I've just been looking at buying a cheap condenser mic and I was wondering how useful it is to have the low-frequency cut and 10dB pad options that are on some mics. I assume the low-frequency cut is there to cut out bumps and rumble from knocking the mic stand. Is this still a problem when using a shockmount? How essential is it to have these facilities on a cheap mic?
Technical Editor Hugh Robjohns replies: The 10dB (or sometimes 20dB) pad on capacitor mics is intended to prevent the head amplifier (the part of the mic which amplifies the signal picked up by the diaphragm) from overloading when the mic is placed in front of very loud sound sources. Obviously, if the head amp overloads there is nothing you can subsequently do at the desk or preamp to rectify the problem. If recording loud sources like close-miked drums or brass instruments is something you intend to do, then a pad switch will be very useful.
The low-frequency cut is a more complex matter. Different manufacturers intend this 'low-cut' filter to serve different functions. Some do indeed provide a high-pass filter (HPF) intended specifically to reduce low-frequency vibration and rumbles. Again, in severe situations, low-frequency energy picked up mechanically by the mic can cause overloads in the head amplifier, and hence building the filter into the mic amp circuit can be very beneficial. In more typical situations, though, the HPF on the mixing desk, preamp or recording channel is usually as effective.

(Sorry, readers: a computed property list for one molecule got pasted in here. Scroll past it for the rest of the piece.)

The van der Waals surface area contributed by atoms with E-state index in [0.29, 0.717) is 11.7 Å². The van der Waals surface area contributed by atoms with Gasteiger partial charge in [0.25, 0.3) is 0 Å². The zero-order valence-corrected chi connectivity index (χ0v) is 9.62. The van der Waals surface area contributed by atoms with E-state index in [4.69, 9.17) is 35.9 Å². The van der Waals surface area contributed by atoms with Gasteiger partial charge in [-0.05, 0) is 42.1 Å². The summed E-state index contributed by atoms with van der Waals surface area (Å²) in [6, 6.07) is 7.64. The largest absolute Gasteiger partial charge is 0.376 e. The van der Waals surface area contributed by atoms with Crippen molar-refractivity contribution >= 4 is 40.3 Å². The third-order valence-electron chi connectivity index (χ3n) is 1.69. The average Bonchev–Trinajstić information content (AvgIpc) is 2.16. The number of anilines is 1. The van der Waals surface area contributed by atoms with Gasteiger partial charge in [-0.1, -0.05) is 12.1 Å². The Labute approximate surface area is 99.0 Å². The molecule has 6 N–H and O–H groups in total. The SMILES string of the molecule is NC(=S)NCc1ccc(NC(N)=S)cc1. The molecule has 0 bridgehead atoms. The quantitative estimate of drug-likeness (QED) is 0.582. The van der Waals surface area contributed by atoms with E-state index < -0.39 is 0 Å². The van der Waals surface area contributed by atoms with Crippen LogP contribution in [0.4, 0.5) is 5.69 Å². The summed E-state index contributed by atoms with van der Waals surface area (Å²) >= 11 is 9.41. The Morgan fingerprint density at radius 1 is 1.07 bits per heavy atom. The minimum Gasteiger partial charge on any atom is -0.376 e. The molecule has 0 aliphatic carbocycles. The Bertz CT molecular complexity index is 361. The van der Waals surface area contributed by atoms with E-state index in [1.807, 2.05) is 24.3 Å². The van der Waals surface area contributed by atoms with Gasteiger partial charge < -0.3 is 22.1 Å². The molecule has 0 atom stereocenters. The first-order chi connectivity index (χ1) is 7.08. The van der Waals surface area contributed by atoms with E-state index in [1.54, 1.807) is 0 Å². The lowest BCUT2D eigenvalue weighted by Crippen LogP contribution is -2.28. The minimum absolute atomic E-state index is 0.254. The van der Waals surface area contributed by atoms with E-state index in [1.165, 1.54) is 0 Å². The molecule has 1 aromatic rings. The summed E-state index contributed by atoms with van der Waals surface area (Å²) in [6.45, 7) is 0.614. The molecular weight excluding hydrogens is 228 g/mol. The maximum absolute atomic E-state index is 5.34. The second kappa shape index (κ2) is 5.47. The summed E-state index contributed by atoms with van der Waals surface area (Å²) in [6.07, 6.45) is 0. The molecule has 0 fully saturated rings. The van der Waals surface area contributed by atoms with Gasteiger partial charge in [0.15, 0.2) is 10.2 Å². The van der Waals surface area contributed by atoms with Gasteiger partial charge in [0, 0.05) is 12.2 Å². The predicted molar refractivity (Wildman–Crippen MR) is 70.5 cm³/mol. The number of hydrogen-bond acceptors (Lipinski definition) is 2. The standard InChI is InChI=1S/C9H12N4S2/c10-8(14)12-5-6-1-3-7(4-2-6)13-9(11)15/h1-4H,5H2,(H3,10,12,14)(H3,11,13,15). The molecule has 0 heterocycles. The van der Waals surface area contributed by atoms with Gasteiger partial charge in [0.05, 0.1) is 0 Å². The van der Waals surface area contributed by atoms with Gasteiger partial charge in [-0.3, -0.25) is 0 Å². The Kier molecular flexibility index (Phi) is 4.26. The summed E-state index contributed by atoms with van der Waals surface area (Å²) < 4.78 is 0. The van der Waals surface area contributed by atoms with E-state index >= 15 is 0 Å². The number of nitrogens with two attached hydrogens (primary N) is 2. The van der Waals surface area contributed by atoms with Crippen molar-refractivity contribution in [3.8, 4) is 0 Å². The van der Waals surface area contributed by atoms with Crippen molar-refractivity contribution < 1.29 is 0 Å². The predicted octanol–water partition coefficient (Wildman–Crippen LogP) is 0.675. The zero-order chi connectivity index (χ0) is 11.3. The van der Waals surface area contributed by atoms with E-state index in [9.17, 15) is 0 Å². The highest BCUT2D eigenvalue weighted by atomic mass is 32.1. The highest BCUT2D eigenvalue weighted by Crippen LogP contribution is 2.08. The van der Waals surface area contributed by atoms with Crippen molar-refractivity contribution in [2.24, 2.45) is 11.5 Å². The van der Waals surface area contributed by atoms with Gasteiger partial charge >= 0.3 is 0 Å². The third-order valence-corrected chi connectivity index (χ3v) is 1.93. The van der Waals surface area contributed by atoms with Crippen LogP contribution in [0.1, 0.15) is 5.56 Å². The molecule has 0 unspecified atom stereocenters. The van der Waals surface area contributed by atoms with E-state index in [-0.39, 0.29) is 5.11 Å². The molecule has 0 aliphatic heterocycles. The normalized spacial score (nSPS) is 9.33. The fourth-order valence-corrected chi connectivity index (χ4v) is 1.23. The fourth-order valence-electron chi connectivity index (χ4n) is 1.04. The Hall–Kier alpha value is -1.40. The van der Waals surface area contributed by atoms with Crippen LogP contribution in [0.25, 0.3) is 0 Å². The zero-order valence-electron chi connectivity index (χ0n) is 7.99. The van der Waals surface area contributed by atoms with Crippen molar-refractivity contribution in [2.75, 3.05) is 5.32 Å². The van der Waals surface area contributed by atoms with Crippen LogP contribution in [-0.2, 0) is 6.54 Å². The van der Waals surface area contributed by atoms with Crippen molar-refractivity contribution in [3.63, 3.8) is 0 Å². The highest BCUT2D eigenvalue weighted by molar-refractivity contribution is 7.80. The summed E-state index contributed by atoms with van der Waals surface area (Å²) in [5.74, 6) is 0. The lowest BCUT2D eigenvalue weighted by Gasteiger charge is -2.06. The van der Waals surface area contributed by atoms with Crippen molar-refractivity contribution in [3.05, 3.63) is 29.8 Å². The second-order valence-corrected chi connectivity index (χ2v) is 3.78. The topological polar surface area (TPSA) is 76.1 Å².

However, it is worth being aware that some manufacturers provide a 'low-cut' filter which is intended instead to help compensate for the rise in bass energy when a source is close miked — the proximity effect. In this situation, the 'low-cut' filter will not be so effective in removing mechanical rumbles and the like. So, it is worth finding out what kind of 'bass-cut' filtering is provided — it should be listed in the manufacturer's specs.
If you're using a decent elastic suspension shockmount, you may well find that you don't need to use the HPF. There's a good case for not using it unless you have to — unlike head amp overloads, which you're stuck with, the decision to filter out low frequencies can be made later on, should it be necessary.